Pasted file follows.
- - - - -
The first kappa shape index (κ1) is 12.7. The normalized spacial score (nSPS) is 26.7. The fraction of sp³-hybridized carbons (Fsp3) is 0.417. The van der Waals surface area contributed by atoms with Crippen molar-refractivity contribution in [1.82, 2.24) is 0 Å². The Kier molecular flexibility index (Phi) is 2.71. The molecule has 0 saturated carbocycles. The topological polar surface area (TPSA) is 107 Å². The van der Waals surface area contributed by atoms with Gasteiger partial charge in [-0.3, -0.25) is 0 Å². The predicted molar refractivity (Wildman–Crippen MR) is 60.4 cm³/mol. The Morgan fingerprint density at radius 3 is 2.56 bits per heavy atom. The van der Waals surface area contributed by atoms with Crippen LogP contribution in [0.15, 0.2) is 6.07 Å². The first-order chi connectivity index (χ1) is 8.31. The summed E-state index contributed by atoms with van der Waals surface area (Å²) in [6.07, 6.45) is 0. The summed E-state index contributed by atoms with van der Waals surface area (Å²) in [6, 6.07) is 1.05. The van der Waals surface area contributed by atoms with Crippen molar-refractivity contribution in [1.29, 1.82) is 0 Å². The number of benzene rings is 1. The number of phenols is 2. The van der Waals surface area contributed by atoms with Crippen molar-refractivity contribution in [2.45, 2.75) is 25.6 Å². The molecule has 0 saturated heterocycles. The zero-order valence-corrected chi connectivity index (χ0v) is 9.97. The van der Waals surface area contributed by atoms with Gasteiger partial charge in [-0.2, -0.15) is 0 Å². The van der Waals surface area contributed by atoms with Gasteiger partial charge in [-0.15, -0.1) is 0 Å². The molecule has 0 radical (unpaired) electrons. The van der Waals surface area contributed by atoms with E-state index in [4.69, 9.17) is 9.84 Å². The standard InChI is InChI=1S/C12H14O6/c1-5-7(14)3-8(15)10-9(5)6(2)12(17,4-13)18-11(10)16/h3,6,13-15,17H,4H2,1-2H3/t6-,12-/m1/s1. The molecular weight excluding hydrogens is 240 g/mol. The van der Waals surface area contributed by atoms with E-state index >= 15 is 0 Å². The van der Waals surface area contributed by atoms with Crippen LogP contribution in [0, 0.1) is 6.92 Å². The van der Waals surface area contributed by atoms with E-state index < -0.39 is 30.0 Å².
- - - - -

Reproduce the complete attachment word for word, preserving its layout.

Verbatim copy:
The first kappa shape index (κ1) is 12.7. The normalized spacial score (nSPS) is 26.7. The fraction of sp³-hybridized carbons (Fsp3) is 0.417. The van der Waals surface area contributed by atoms with Crippen molar-refractivity contribution in [1.82, 2.24) is 0 Å². The Kier molecular flexibility index (Phi) is 2.71. The molecule has 0 saturated carbocycles. The topological polar surface area (TPSA) is 107 Å². The van der Waals surface area contributed by atoms with Gasteiger partial charge in [-0.3, -0.25) is 0 Å². The predicted molar refractivity (Wildman–Crippen MR) is 60.4 cm³/mol. The Morgan fingerprint density at radius 3 is 2.56 bits per heavy atom. The van der Waals surface area contributed by atoms with Crippen LogP contribution in [0.15, 0.2) is 6.07 Å². The first-order chi connectivity index (χ1) is 8.31. The summed E-state index contributed by atoms with van der Waals surface area (Å²) in [6.07, 6.45) is 0. The summed E-state index contributed by atoms with van der Waals surface area (Å²) in [6, 6.07) is 1.05. The van der Waals surface area contributed by atoms with Crippen molar-refractivity contribution in [1.29, 1.82) is 0 Å². The number of benzene rings is 1. The number of phenols is 2. The van der Waals surface area contributed by atoms with Crippen molar-refractivity contribution in [2.45, 2.75) is 25.6 Å². The molecule has 0 saturated heterocycles. The zero-order valence-corrected chi connectivity index (χ0v) is 9.97. The van der Waals surface area contributed by atoms with Gasteiger partial charge in [-0.2, -0.15) is 0 Å². The van der Waals surface area contributed by atoms with Gasteiger partial charge in [-0.15, -0.1) is 0 Å². The molecule has 0 radical (unpaired) electrons. The van der Waals surface area contributed by atoms with E-state index in [4.69, 9.17) is 9.84 Å². The standard InChI is InChI=1S/C12H14O6/c1-5-7(14)3-8(15)10-9(5)6(2)12(17,4-13)18-11(10)16/h3,6,13-15,17H,4H2,1-2H3/t6-,12-/m1/s1. The molecular weight excluding hydrogens is 240 g/mol. The van der Waals surface area contributed by atoms with E-state index >= 15 is 0 Å². The van der Waals surface area contributed by atoms with Crippen LogP contribution in [0, 0.1) is 6.92 Å². The van der Waals surface area contributed by atoms with E-state index < -0.39 is 30.0 Å².